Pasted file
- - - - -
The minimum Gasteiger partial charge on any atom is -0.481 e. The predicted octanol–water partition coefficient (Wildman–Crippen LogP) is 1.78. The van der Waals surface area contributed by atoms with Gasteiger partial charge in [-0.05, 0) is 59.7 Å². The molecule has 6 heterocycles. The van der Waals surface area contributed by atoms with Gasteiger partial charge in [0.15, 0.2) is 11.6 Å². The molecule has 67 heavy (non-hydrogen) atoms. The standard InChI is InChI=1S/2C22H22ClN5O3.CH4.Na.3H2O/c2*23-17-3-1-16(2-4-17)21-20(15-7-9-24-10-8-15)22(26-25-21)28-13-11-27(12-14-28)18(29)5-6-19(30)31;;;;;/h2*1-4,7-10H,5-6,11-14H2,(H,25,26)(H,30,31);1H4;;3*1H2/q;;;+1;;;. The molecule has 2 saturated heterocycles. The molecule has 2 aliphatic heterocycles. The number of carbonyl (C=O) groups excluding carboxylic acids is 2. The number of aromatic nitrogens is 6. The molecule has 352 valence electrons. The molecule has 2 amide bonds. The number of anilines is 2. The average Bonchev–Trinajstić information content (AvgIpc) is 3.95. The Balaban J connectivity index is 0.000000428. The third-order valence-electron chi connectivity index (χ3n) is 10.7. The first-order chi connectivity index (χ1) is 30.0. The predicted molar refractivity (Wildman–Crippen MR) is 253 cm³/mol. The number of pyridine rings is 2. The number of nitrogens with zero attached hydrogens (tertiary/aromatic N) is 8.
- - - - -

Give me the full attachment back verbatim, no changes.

The minimum Gasteiger partial charge on any atom is -0.481 e. The predicted octanol–water partition coefficient (Wildman–Crippen LogP) is 1.78. The van der Waals surface area contributed by atoms with Gasteiger partial charge in [-0.05, 0) is 59.7 Å². The molecule has 6 heterocycles. The van der Waals surface area contributed by atoms with Gasteiger partial charge in [0.15, 0.2) is 11.6 Å². The molecule has 67 heavy (non-hydrogen) atoms. The standard InChI is InChI=1S/2C22H22ClN5O3.CH4.Na.3H2O/c2*23-17-3-1-16(2-4-17)21-20(15-7-9-24-10-8-15)22(26-25-21)28-13-11-27(12-14-28)18(29)5-6-19(30)31;;;;;/h2*1-4,7-10H,5-6,11-14H2,(H,25,26)(H,30,31);1H4;;3*1H2/q;;;+1;;;. The molecule has 2 saturated heterocycles. The molecule has 2 aliphatic heterocycles. The number of carbonyl (C=O) groups excluding carboxylic acids is 2. The number of aromatic nitrogens is 6. The molecule has 352 valence electrons. The molecule has 2 amide bonds. The number of anilines is 2. The average Bonchev–Trinajstić information content (AvgIpc) is 3.95. The Balaban J connectivity index is 0.000000428. The third-order valence-electron chi connectivity index (χ3n) is 10.7. The first-order chi connectivity index (χ1) is 30.0. The predicted molar refractivity (Wildman–Crippen MR) is 253 cm³/mol. The number of pyridine rings is 2. The number of nitrogens with zero attached hydrogens (tertiary/aromatic N) is 8.